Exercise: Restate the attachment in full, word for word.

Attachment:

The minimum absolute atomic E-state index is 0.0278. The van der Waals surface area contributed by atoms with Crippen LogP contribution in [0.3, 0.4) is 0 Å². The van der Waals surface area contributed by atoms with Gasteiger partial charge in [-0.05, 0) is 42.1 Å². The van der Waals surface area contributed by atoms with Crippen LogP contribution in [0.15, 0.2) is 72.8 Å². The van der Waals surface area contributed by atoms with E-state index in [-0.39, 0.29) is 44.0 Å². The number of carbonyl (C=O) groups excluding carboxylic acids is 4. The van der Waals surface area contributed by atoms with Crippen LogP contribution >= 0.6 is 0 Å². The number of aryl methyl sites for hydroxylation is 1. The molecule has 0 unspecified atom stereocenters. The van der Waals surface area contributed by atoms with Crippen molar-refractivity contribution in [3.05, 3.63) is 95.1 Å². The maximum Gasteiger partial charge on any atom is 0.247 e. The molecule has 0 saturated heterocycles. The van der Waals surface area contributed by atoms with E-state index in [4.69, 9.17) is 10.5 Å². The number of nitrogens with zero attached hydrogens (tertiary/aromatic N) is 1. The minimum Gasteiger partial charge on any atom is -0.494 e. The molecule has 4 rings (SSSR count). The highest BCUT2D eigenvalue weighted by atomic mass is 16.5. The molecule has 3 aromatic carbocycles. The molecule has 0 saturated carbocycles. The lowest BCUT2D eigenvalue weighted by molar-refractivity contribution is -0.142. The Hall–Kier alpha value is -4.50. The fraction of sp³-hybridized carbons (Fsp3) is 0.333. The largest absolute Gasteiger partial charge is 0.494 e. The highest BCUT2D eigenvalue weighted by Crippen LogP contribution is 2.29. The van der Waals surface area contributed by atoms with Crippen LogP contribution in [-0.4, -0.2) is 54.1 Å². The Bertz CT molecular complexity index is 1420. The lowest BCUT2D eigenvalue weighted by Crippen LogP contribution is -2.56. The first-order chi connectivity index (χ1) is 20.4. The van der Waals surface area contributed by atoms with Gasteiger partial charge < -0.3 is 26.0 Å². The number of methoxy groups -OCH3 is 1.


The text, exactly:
The minimum absolute atomic E-state index is 0.0278. The van der Waals surface area contributed by atoms with Crippen LogP contribution in [0.3, 0.4) is 0 Å². The van der Waals surface area contributed by atoms with Gasteiger partial charge in [-0.05, 0) is 42.1 Å². The van der Waals surface area contributed by atoms with Crippen LogP contribution in [0.15, 0.2) is 72.8 Å². The van der Waals surface area contributed by atoms with E-state index in [-0.39, 0.29) is 44.0 Å². The number of carbonyl (C=O) groups excluding carboxylic acids is 4. The van der Waals surface area contributed by atoms with Crippen LogP contribution >= 0.6 is 0 Å². The number of aryl methyl sites for hydroxylation is 1. The molecule has 0 unspecified atom stereocenters. The van der Waals surface area contributed by atoms with Crippen molar-refractivity contribution in [3.05, 3.63) is 95.1 Å². The maximum Gasteiger partial charge on any atom is 0.247 e. The molecule has 0 saturated heterocycles. The van der Waals surface area contributed by atoms with E-state index in [4.69, 9.17) is 10.5 Å². The number of nitrogens with zero attached hydrogens (tertiary/aromatic N) is 1. The minimum Gasteiger partial charge on any atom is -0.494 e. The molecule has 4 rings (SSSR count). The highest BCUT2D eigenvalue weighted by atomic mass is 16.5. The molecule has 3 aromatic carbocycles. The molecule has 0 saturated carbocycles. The lowest BCUT2D eigenvalue weighted by molar-refractivity contribution is -0.142. The Hall–Kier alpha value is -4.50. The fraction of sp³-hybridized carbons (Fsp3) is 0.333. The largest absolute Gasteiger partial charge is 0.494 e. The highest BCUT2D eigenvalue weighted by Crippen LogP contribution is 2.29. The van der Waals surface area contributed by atoms with Crippen LogP contribution in [-0.4, -0.2) is 54.1 Å². The Bertz CT molecular complexity index is 1420. The lowest BCUT2D eigenvalue weighted by Crippen LogP contribution is -2.56. The first-order chi connectivity index (χ1) is 20.4. The van der Waals surface area contributed by atoms with Gasteiger partial charge < -0.3 is 26.0 Å². The number of methoxy groups -OCH3 is 1.